Hamilton v. Ryan et al

Filing 13

ORDER ADOPTING REPORT AND RECOMMENDATION. It is ordered that Magistrate Judge Duncan's R&R 10 is ACCEPTED and Petitioner Hamilton's Petition for Writ of Habeas Corpus 1 is DENIED with prejudice. IT IS FURTHER ORDERED that pursuant to Rule 11(a) of the Rules Governing Section 2254 Cases, in the event Petitioner files an appeal, the Court declines to issue a certificate of appealability because reasonable jurists would not find the Court's procedural ruling debatable (see attached PDF for further details). Signed by Judge G Murray Snow on 8/6/2015. (ACL)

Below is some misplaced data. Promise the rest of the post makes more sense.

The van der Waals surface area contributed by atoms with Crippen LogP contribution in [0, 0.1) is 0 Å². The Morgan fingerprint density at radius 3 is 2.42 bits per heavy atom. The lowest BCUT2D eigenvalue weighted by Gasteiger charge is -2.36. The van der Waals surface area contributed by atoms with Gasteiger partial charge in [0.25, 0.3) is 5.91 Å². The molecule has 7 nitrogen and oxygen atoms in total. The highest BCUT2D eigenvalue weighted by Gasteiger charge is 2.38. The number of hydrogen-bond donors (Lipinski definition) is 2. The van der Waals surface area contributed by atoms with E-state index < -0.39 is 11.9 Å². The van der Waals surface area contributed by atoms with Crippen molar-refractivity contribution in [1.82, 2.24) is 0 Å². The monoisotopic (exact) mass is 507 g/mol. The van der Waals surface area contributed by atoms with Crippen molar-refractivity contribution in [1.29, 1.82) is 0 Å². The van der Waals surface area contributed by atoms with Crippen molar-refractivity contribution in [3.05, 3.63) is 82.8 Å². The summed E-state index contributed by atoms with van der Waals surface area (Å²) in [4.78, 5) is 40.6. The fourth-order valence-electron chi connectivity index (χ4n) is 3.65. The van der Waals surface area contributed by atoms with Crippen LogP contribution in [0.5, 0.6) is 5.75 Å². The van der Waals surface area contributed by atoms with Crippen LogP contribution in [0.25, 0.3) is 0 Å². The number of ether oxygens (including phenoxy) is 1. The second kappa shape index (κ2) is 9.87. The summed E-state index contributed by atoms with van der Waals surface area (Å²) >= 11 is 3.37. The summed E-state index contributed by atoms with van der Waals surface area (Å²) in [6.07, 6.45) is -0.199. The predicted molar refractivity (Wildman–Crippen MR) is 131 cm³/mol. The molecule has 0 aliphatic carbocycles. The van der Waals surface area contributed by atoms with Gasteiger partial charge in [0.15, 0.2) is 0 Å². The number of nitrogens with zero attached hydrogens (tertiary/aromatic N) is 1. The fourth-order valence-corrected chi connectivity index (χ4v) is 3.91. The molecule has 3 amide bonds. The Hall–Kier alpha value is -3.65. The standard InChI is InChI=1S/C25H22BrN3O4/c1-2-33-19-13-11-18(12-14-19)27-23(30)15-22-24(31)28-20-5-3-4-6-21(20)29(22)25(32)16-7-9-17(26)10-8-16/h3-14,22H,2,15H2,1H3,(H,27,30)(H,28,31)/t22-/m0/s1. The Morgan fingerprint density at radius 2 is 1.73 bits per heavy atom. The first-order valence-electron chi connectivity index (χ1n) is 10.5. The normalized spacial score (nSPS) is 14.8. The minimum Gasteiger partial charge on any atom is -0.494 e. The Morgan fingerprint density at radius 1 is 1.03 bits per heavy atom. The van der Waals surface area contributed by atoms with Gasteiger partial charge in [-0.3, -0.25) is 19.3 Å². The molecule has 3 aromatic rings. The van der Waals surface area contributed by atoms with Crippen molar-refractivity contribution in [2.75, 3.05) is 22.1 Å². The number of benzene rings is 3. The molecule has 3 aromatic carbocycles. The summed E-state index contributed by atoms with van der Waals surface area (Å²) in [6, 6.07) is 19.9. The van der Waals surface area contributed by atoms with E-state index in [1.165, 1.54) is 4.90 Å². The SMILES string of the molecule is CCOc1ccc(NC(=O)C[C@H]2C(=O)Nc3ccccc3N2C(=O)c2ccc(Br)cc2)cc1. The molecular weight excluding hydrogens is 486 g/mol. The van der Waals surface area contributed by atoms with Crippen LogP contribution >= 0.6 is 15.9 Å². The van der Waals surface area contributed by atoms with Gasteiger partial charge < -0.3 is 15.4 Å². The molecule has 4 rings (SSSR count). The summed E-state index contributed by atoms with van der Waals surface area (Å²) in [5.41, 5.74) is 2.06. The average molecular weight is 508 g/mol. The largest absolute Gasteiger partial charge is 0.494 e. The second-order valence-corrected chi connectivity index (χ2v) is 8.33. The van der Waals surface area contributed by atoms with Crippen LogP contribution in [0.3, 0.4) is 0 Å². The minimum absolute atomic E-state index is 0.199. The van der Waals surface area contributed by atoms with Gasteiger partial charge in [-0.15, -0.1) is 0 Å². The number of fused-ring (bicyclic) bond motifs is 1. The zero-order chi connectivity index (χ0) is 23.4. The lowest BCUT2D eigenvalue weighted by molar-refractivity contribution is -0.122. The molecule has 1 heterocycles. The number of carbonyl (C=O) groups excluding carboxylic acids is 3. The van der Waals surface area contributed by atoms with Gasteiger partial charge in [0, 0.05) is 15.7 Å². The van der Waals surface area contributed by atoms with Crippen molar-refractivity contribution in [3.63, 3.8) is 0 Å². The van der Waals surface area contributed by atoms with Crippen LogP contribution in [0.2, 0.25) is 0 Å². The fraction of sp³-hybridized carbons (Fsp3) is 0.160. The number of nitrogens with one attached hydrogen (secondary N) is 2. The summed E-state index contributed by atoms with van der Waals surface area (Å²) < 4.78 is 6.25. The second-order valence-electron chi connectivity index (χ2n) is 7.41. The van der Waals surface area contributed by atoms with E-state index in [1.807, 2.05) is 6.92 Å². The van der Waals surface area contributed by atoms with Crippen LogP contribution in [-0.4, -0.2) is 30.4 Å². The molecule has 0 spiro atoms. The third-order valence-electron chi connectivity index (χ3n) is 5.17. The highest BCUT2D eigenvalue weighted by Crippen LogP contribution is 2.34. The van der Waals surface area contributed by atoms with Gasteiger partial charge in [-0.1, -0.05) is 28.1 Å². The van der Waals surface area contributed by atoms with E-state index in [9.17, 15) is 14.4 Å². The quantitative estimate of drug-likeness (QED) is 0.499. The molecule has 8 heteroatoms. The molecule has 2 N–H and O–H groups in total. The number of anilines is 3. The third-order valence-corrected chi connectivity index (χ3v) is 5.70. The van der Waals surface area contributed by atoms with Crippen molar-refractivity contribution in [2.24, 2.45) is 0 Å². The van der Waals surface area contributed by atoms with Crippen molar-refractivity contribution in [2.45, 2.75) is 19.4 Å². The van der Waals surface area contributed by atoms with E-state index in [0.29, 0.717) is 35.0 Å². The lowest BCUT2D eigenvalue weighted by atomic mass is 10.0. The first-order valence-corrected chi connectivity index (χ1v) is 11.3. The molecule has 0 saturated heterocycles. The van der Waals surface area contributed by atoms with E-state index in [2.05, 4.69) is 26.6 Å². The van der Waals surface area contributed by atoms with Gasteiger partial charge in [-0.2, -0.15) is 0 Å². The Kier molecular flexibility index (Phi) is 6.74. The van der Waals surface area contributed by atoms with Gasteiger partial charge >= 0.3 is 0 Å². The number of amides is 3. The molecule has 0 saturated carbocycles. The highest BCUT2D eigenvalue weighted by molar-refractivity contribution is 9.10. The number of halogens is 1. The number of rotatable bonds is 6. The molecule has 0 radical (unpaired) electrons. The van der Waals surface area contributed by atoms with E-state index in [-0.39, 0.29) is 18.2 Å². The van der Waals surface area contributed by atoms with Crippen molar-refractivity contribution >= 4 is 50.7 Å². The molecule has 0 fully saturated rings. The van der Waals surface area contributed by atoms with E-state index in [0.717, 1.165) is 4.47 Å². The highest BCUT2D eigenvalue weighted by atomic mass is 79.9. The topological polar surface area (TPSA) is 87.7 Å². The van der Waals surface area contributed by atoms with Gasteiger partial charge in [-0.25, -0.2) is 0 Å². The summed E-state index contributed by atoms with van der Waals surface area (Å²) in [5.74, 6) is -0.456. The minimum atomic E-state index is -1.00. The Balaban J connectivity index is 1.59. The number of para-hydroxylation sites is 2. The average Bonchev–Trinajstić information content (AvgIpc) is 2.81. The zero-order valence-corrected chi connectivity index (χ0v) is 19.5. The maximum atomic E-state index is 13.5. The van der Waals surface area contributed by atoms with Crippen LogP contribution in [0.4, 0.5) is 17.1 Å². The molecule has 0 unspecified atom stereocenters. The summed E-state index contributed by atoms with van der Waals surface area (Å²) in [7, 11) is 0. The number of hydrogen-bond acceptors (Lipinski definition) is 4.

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1 2 3 4 5 6 IN THE UNITED STATES DISTRICT COURT 7 FOR THE DISTRICT OF ARIZONA 8 9 Shawn A. Hamilton, No. CV-14-8117-PCT-GMS Petitioner, 10 11 v. 12 ORDER Charles L. Ryan, et al., 13 Respondents. 14 15 Pending before the Court are Petitioner Shawn A. Hamilton’s Petition for Writ of 16 Habeas Corpus (Doc. 1) and United States Magistrate Judge David K. Duncan’s Report 17 and Recommendation (“R&R”), which recommends that the Court deny the Motion. 18 (Doc. 10.) Because Petitioner filed timely objections to the R&R, the Court will review 19 the Petition de novo. See United States v. Reyna-Tapia, 328 F.3d 1114, 1121 (9th Cir. 20 2003). For the following reasons, the Court adopts the R&R and denies the Petition. 21 BACKGROUND 22 On October 22, 2010, Petitioner entered a plea of guilty pursuant to a plea 23 agreement in Mohave County Superior Court to eight counts of burglary in the third 24 degree, two counts of theft, and one count of possession of dangerous drugs. His 25 stipulated guilty plea stated that he may receive a sentence of up to fifteen years in 26 prison. The superior court accepted Petitioner’s guilty plea, following a colloquy with 27 Petitioner to assess the voluntariness of his plea, and sentenced him to a total term of 28 imprisonment of fifteen years for all eleven counts. 1 Petitioner unsuccessfully sought relief through post-conviction proceedings in 2 state court by filing a Notice and Petition in July 2011, which was dismissed for 3 untimeliness. Petitioner commenced the instant action by filing a Petition for Writ of 4 Habeas Corpus pursuant to 28 U.S.C. § 2254 on July 3, 2014. (Doc. 1.) The ground for 5 his petition is that his state trial counsel was ineffective for advising Petitioner that he 6 would be sentenced to no more than probation if he pled guilty. Respondents argue that 7 the Petition is untimely and Petitioner’s state remedies have been procedurally defaulted. 8 Judge Duncan issued an R&R on May 4, 2015 in which he recommended denial of the 9 Petition with prejudice. (Doc. 10.) Petitioner filed objections to the R&R on May 21, 10 2015. (Doc. 11.) 11 DISCUSSION 12 The writ of habeas corpus affords relief to persons in custody in violation of the 13 Constitution, laws, or treaties of the United States. 28 U.S.C. § 2241(c)(3). Review of 14 Petitions for Habeas Corpus is governed by the Antiterrorism and Effective Death 15 Penalty Act of 1996 (“AEDPA”). 28 U.S.C. § 2244 et seq. Congress provided a one- 16 year statute of limitations for all applications for writs of habeas corpus filed pursuant 17 to 28 U.S.C. § 2254 challenging convictions and sentences rendered by state courts. Id. 18 § 2244(d). Petitions filed beyond the one year limitations period are barred and must be 19 dismissed. Id. 20 The one-year statute of limitations on habeas petitions begins to run on “the date 21 on which the judgment became final by the conclusion of direct review or the expiration 22 of the time for seeking such review.” Id. § 2244(d)(1)(A). For an Arizona, non-capital, 23 pleading defendant, the conviction becomes “final” at the conclusion of the first “of- 24 right” post-conviction proceeding under Arizona Rule of Criminal Procedure 32. 25 Summers v. Schriro, 481 F.3d 710, 717 (9th Cir. 2007). To bring an of-right proceeding 26 under Rule 32, a pleading defendant must file a notice of his intent to file a Petition for 27 Post-Conviction Review within ninety days of conviction and sentencing. Id. at 715 28 (citing Ariz. R. Crim. P. 32.4(a)). -2- 1 Petitioner was sentenced on June 4, 2010, and his right to initiate post-conviction 2 proceedings concluded ninety days later, plus five days for mailing, on September 7, 3 2010. See Ariz. R. Crim. P. 1.3, 32.4(a). Petitioner did not, and his time to file a petition 4 for review expired on that date and his convictions became final. Barring any applicable 5 tolling, Petitioner’s federal limitations period expired one year later in September 2011. 6 Petitioner’s federal habeas Petition was not filed until July 3, 2014, and is, 7 therefore, untimely. Petitioner has shown no basis for statutory tolling under 28 U.S.C. 8 § 2244(d)(2); his untimely state court Notice and Petition did not toll the statute of 9 limitations because it was not “properly” filed as required by § 2244(d)(2). Pace v. 10 DiGuglielmo, 544 U.S. 408, 414 (2005) (“When a postconviction petition is untimely 11 under state law, that is the end of the matter for purposes of § 2244(d)(2)” (internal 12 quotation marks omitted).); Summers v. Schriro, 481 F.3d 710, 711 (9th Cir. 2007) 13 (holding conviction pursuant to plea agreement is final on expiration of the time for 14 seeking Rule 32 relief). Moreover, the Petition does not rely on a new rule of 15 constitutional law made retroactive to cases on collateral review, see 28 U.S.C. 16 § 2244(d)(1)(C), nor has Petitioner presented evidence of “extraordinary circumstances” 17 justifying the application of equitable tolling. Ramirez v. Yates, 571 F.3d 993, 997 (9th 18 Cir. 2009). Finally, Petitioner makes no claim of actual innocence that might warrant 19 departure from the ordinary statute of limitations. 20 Petitioner’s reliance on Martinez v. Ryan, 132 S.Ct. 1309 (2012), is unavailing 21 because Martinez does not excuse untimeliness. In Martinez, the Supreme Court 22 recognized a narrow means by which a prisoner can show “cause” to excuse a state 23 procedural default of a claim based upon alleged IAC at trial by creating a narrow 24 exception to the well-established rule in Coleman v. Thompson, 501 U.S. 722, 731 25 (1991), that errors committed by an attorney who is not constitutionally guaranteed to the 26 defendant do not constitute cause. See id. at 1315. Under Martinez, a petitioner may 27 establish cause for the procedural default of a claim of IAC by demonstrating two things: 28 (1) “counsel in the initial-review collateral proceeding, where the claim should have been -3- 1 raised, was ineffective under the standards of Strickland v. Washington, 466 U.S. 668 2 (1984)”; and (2) “the underlying ineffective-assistance-of-trial-counsel claim is a 3 substantial one, which is to say that the prisoner must demonstrate that the claim has 4 some merit.” Cook v. Ryan, 688 F.3d 598, 607 (9th Cir. 2012) (quoting Martinez, 132 5 S.Ct. at 1318). However, Martinez does not address or create an exception to the AEDPA 6 statute of limitations. Federal courts have consistently rejected the argument 7 that Martinez provides relief for time-barred petitions in the form of equitable tolling of 8 the statute of limitations. See Chavez v. Sec’y, Fla. Dep’t Corr., 742 F.3d 940, 945 (11th 9 Cir. 2014) (“Chavez's initial § 2254 petition was dismissed as untimely because it was 10 filed more than one year after his convictions became final on direct review, see 28 11 U.S.C. § 2244(d)(1)(A), and nothing in Martinez alters that fact.”); Manning v. Epps, 688 12 F.3d 177, 189 (5th Cir. 2012) (Martinez does not extend statute of limitations period 13 under 28 U.S.C. § 2244(d)(1)(B); see also White v. Martel, 601 F.3d 882, 884 (9th Cir. 14 2010) (the adequacy analysis used to decide procedural default issues is inapplicable to 15 the determination of whether a federal habeas petition was barred by the AEDPA statute 16 of limitations). Consequently, the Petition must be dismissed because it is time barred. 17 CONCLUSION 18 19 Because the Court finds the Petition barred by the statute of limitations, it does not address the issues of IAC or procedural default. 20 IT IS THEREFORE ORDERED that Magistrate Judge Duncan’s R&R (Doc. 21 10) is ACCEPTED and Petitioner Hamilton’s Petition for Writ of Habeas Corpus (Doc. 22 1) is DENIED with prejudice. 23 IT IS FURTHER ORDERED that pursuant to Rule 11(a) of the Rules Governing 24 Section 2254 Cases, in the event Petitioner files an appeal, the Court declines to issue a 25 certificate of appealability because reasonable jurists would not find the Court’s 26 procedural ruling debatable. See Slack v. McDaniel, 529 U.S. 473, 484 (2000). 27 /// 28 /// -4- 1 2 3 IT IS FURTHER ORDERED directing the Clerk of Court is TERMINATE this action and enter judgment accordingly. Dated this 6th day of August, 2015. 4 5 6 Honorable G. Murray Snow United States District Judge 7 8 9 10 11 12 13 14 15 16 17 18 19 20 21 22 23 24 25 26 27 28 -5-